The number of burn victims is raising because of faulty prima stoves that explode. My sister Khensani, was unfortunately one of the victims/survivors in October 2019. She was preparing Sunday lunch for her children when all of a sudden the primus stove that she was using exploded and her face and abdomen caught fire. She was in ICU for weeks and she's still in hospital three months later at Dr George Mukhari Academic Hospital. Ever since this incidence we've discovered that she hasn't been the only one to experience this horror. We've met a number of other patients who have burned because of faulty primus stoves. This is a terrible ordeal that no one should ever have to experience, life has been very difficult for the whole family ever since. Khensani has 4 handsome sons who almost lost their mother because of this, Every South African citizen SHOULD have electricity! Primus stoves should be banned.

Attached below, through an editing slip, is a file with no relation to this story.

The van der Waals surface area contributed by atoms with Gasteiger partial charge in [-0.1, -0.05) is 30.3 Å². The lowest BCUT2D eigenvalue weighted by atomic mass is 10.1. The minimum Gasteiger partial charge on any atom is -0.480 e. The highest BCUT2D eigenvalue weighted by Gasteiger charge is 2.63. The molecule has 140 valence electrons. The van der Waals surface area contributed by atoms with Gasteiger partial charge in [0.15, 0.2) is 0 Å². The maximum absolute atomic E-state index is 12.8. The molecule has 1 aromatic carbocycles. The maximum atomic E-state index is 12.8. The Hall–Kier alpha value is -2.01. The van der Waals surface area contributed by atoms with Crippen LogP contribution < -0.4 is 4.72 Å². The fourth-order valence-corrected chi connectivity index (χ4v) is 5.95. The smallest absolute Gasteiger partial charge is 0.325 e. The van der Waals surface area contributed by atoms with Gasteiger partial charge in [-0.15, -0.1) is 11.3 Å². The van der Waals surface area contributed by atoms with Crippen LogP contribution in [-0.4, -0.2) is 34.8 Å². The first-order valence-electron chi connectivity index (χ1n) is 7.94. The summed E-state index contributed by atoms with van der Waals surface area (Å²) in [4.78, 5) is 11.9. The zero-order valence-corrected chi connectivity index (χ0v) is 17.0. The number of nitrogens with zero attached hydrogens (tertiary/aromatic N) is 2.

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    Created by Edith Maluleke
  • Early childhood development
    Children from age 1 to 6 got a very innovative education and my intake of children in 1 year is the proof that We provided a holistic education .
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    Created by Nisha Singh